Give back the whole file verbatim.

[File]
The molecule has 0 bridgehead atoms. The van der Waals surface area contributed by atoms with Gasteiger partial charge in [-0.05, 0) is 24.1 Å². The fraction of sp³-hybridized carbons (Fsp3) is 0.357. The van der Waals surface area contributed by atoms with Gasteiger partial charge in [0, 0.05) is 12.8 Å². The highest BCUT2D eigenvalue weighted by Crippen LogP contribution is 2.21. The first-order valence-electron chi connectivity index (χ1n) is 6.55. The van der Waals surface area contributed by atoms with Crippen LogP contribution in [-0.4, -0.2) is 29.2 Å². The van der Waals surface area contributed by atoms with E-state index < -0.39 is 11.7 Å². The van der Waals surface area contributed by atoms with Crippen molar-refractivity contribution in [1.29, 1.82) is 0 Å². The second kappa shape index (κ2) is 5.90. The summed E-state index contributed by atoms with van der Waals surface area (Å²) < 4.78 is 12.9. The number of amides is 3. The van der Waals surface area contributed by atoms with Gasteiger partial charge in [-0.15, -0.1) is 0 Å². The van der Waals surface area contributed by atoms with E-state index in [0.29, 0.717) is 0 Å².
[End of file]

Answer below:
The molecule has 0 bridgehead atoms. The van der Waals surface area contributed by atoms with Gasteiger partial charge in [-0.05, 0) is 24.1 Å². The fraction of sp³-hybridized carbons (Fsp3) is 0.357. The van der Waals surface area contributed by atoms with Gasteiger partial charge in [0, 0.05) is 12.8 Å². The highest BCUT2D eigenvalue weighted by Crippen LogP contribution is 2.21. The first-order valence-electron chi connectivity index (χ1n) is 6.55. The van der Waals surface area contributed by atoms with Crippen LogP contribution in [-0.4, -0.2) is 29.2 Å². The van der Waals surface area contributed by atoms with E-state index < -0.39 is 11.7 Å². The van der Waals surface area contributed by atoms with Crippen molar-refractivity contribution in [1.29, 1.82) is 0 Å². The second kappa shape index (κ2) is 5.90. The summed E-state index contributed by atoms with van der Waals surface area (Å²) < 4.78 is 12.9. The number of amides is 3. The van der Waals surface area contributed by atoms with Gasteiger partial charge in [-0.15, -0.1) is 0 Å². The van der Waals surface area contributed by atoms with E-state index in [0.29, 0.717) is 0 Å².